Anecdote, Learning and Application-ALA

She wasn’t asking or saying much at one of the many workshops I was running on Corporate Storytelling across India. Though the program was generic in design, and was targeted towards organizational development consultants, employee engagement enhancers and brand builders, the room that day had quite a few attendees from the financial industry. They were in the room to take away lessons on how to use storytelling for increasing sales.

As a facilitator I’d stirred up the room with philosophies, principles and practices to source, structure and serve all kinds of stories.

Anecdote, Learning and Application

Anecdote, Learning and Application

To the sales-minded people in the room, I offered ALA-Anecdote, Learning and Application/Action as a framework to use for using stories and storytelling for sales.

Arzoo, as she was called, was a content writer for one of the largest event management companies in India hesitantly stood up to take a shot at the storytelling model for driving sales. Now, most all of the times it is the learning facilitator that finds fulfilment when participants absorb, accept and apply ideas shared in class but, this time, I must confess I was bowled over with Arzoo’s touch of class and creativity in using the format ALA.

She began by talking about how elegant, suave and brilliant Audi the car was and how over the years it had evolved and adapted itself to changing times and technologies. She then went on by saying that when she wrote, she thought of Audi as a living, talking and a thinking person. And how, as when she did that, the content that she created for Audi and her clients was usually beyond brilliant and most always picked up a lot of brand traction.  After she had done that, she slowly slid into how creative content writers immerse themselves into the persona of a product or a process and then personify it. Give it a human touch, they do, she said. She eventually transitioned into how most brands and businesses can benefit from good content creation.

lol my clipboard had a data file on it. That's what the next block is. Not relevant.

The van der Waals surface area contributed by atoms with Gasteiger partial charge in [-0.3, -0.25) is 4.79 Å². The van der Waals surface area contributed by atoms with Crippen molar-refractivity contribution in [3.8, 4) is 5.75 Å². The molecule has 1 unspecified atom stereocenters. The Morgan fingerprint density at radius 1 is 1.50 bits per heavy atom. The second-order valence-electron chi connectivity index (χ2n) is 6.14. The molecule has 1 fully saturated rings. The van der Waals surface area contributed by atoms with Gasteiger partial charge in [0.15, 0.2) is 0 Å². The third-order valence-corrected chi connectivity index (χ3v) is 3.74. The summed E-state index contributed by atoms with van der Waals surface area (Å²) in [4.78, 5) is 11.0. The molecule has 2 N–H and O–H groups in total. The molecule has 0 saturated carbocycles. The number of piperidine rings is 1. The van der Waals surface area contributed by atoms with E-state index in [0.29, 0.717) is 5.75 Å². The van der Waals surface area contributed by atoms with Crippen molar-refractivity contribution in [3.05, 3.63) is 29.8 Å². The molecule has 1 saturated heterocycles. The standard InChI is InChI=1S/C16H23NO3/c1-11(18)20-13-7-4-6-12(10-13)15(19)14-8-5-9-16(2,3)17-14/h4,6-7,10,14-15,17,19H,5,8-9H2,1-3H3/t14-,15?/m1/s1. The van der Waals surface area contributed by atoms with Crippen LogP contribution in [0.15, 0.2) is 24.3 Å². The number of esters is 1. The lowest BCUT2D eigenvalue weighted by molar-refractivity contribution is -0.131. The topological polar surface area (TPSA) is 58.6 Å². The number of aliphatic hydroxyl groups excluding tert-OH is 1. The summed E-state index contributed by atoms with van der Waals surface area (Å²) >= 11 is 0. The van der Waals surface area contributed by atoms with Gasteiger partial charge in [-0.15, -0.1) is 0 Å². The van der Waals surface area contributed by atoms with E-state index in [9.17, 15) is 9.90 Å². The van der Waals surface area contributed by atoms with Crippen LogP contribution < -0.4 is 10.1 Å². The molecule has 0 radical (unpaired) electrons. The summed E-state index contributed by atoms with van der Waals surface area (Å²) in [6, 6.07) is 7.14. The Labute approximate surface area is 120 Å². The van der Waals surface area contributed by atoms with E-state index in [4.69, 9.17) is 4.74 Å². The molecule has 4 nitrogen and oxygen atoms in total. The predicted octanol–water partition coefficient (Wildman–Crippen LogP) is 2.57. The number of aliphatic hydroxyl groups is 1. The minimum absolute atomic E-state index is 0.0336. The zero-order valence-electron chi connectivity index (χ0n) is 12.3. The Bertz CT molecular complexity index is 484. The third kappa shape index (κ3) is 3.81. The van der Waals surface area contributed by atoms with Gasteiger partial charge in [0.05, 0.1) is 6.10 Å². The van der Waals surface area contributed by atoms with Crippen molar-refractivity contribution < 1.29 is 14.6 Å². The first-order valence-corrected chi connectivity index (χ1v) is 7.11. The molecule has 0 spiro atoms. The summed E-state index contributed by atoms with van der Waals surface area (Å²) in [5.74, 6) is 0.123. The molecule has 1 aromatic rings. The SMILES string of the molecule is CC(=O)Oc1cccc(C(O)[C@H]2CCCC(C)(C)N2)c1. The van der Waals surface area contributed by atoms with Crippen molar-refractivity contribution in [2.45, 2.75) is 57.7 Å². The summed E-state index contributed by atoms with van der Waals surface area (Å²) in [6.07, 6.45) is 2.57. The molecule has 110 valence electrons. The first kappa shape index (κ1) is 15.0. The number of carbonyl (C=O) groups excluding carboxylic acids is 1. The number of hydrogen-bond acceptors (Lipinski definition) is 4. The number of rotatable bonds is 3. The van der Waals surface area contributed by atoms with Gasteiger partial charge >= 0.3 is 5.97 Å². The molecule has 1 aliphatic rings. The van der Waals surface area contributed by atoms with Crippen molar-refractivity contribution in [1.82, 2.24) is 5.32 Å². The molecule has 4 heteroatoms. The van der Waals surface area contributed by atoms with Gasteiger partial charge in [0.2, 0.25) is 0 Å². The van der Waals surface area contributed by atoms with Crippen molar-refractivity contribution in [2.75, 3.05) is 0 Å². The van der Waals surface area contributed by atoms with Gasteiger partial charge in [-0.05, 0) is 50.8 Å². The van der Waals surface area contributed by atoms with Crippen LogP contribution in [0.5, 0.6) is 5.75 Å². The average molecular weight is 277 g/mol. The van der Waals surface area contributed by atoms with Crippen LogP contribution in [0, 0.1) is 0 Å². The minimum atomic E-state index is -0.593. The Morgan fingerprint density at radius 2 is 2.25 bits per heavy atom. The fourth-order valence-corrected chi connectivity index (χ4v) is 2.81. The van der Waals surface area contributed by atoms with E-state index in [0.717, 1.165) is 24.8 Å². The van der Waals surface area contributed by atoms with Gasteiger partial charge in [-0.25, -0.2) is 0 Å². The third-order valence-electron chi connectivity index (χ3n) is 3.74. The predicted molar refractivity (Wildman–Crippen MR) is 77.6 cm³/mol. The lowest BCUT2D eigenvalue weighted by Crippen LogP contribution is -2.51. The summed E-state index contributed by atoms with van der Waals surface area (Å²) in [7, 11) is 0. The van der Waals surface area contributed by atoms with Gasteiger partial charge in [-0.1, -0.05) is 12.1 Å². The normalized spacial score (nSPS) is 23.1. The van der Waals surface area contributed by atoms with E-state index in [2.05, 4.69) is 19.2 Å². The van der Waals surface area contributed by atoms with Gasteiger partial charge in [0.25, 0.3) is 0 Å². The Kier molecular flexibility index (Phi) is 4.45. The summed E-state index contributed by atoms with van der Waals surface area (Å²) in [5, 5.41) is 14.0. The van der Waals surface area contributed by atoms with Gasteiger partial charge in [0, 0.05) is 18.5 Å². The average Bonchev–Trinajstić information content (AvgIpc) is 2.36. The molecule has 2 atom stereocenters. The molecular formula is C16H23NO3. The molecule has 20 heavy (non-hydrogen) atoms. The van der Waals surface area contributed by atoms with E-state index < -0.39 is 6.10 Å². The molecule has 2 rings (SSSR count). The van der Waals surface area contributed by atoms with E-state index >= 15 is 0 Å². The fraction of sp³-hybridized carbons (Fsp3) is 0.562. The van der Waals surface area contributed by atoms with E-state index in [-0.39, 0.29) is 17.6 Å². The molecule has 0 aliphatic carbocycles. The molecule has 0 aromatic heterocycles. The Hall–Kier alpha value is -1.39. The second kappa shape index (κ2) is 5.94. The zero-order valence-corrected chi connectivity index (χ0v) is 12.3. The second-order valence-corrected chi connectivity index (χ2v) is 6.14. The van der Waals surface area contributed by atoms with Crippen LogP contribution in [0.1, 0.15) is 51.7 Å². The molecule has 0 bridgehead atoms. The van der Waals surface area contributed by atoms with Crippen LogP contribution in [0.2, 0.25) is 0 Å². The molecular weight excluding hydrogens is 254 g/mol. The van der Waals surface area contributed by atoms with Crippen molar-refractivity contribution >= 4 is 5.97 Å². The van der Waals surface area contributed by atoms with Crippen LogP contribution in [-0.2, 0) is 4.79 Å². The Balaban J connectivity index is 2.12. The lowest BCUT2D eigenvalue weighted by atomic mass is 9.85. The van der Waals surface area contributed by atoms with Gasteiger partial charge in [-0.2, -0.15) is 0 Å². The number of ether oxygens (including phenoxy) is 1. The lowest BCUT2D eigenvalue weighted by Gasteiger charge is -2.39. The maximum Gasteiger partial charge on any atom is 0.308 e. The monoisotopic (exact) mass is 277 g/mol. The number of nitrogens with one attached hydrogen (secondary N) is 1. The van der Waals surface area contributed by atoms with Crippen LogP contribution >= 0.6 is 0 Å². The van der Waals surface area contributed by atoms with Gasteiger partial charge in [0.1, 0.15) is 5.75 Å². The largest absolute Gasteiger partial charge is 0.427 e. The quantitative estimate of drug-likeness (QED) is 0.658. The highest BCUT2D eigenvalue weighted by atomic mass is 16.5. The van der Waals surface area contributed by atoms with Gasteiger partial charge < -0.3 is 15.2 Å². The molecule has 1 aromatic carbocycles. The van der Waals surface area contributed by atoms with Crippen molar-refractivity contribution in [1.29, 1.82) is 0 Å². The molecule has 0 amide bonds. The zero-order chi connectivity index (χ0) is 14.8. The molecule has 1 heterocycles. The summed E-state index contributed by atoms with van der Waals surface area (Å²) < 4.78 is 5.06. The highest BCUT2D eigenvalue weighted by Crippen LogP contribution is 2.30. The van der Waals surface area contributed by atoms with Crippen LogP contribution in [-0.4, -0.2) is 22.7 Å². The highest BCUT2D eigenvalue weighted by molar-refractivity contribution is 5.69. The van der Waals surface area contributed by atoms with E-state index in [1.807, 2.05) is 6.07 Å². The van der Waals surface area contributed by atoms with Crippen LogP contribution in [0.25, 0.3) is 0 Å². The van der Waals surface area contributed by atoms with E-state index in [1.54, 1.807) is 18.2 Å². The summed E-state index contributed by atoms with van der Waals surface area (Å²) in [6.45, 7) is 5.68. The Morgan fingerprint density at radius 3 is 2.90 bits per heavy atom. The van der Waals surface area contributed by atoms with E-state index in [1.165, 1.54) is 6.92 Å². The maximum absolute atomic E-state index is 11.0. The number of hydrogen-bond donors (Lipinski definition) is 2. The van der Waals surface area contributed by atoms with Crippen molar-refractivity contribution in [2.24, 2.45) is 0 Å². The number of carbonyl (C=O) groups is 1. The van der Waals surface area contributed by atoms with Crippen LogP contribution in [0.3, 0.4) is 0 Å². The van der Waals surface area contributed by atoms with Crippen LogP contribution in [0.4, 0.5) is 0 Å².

It was a pitch, yes but, boy was it the classiest one I’d ever heard. The anecdotal part was more like a little chat about a car with a personality; the learning part was more like a realization on the part of a content writer and the call to action absolutely subtle and sublime. The whole delivery had zero hard edges to it and none of the sides were coarse but the traction the performance got was phenomenal.

My thrust in all I do and say about storytelling is that our approaches, our proposals must be structured and served such that they may be smoother than and sweeter than any smoothest and the sweetest of wines our client-partners may have ever had. At the end of conversations with our clients as and when they do acquire our services they must walk away with the feeling that they were not “sold to,” but it was them who struck a deal of a lifetime. Happy, for ever after they should be about the whole interaction.

Drawn from my book, the HeART of STORY, I still have one more open to public workshop in Bangalore on Corporate Storytelling on December 07, 2016. Catch me if you can. I shall be more than pleased to have you there.


Here’s what Ms. Arzoo Singh of SaltXP Events and others had to say about the workshop:

“It was very engaging and has surely added to my skills.” Arzoo Singh, Salt XP Events, India.

“It was fine with good learnings…looking forward to more like this.”  Devrath Singh Raghav, Birla Sun Life, India.

A very good session!” Karan Khanna, New Delhi

Amazing session! Great learning and practical, doable, valuable inputs from Raju Mandhyan.” Swapnil Parlikar, Mumbai, India.

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